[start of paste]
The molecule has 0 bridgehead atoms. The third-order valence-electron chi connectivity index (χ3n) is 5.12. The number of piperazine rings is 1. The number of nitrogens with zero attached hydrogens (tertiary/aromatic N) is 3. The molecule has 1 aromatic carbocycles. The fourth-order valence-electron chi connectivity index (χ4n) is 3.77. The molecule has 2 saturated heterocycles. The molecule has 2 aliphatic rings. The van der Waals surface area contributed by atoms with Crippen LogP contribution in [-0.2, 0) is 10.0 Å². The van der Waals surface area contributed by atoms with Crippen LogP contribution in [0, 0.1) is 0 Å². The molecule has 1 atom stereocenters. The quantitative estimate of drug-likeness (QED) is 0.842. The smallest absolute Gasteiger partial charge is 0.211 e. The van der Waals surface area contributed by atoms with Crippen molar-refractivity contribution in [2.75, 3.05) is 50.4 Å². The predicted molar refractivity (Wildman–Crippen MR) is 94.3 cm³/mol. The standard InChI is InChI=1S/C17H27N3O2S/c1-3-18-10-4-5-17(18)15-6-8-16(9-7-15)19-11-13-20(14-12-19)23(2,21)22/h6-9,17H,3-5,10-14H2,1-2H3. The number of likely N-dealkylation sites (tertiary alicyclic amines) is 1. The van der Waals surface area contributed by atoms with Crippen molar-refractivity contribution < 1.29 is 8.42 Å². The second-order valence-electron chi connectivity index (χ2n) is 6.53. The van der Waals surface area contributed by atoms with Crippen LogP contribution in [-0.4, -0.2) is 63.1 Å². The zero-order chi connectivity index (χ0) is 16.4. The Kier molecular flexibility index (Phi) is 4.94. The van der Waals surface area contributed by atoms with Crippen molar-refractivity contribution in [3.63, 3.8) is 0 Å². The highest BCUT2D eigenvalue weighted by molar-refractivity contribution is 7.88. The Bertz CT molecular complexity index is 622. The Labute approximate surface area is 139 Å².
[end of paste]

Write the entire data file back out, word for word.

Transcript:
The molecule has 0 bridgehead atoms. The third-order valence-electron chi connectivity index (χ3n) is 5.12. The number of piperazine rings is 1. The number of nitrogens with zero attached hydrogens (tertiary/aromatic N) is 3. The molecule has 1 aromatic carbocycles. The fourth-order valence-electron chi connectivity index (χ4n) is 3.77. The molecule has 2 saturated heterocycles. The molecule has 2 aliphatic rings. The van der Waals surface area contributed by atoms with Crippen LogP contribution in [-0.2, 0) is 10.0 Å². The van der Waals surface area contributed by atoms with Crippen LogP contribution in [0, 0.1) is 0 Å². The molecule has 1 atom stereocenters. The quantitative estimate of drug-likeness (QED) is 0.842. The smallest absolute Gasteiger partial charge is 0.211 e. The van der Waals surface area contributed by atoms with Crippen molar-refractivity contribution in [2.75, 3.05) is 50.4 Å². The predicted molar refractivity (Wildman–Crippen MR) is 94.3 cm³/mol. The standard InChI is InChI=1S/C17H27N3O2S/c1-3-18-10-4-5-17(18)15-6-8-16(9-7-15)19-11-13-20(14-12-19)23(2,21)22/h6-9,17H,3-5,10-14H2,1-2H3. The number of likely N-dealkylation sites (tertiary alicyclic amines) is 1. The van der Waals surface area contributed by atoms with Crippen molar-refractivity contribution < 1.29 is 8.42 Å². The second-order valence-electron chi connectivity index (χ2n) is 6.53. The van der Waals surface area contributed by atoms with Crippen LogP contribution in [-0.4, -0.2) is 63.1 Å². The zero-order chi connectivity index (χ0) is 16.4. The Kier molecular flexibility index (Phi) is 4.94. The van der Waals surface area contributed by atoms with Crippen molar-refractivity contribution in [3.63, 3.8) is 0 Å². The highest BCUT2D eigenvalue weighted by molar-refractivity contribution is 7.88. The Bertz CT molecular complexity index is 622. The Labute approximate surface area is 139 Å².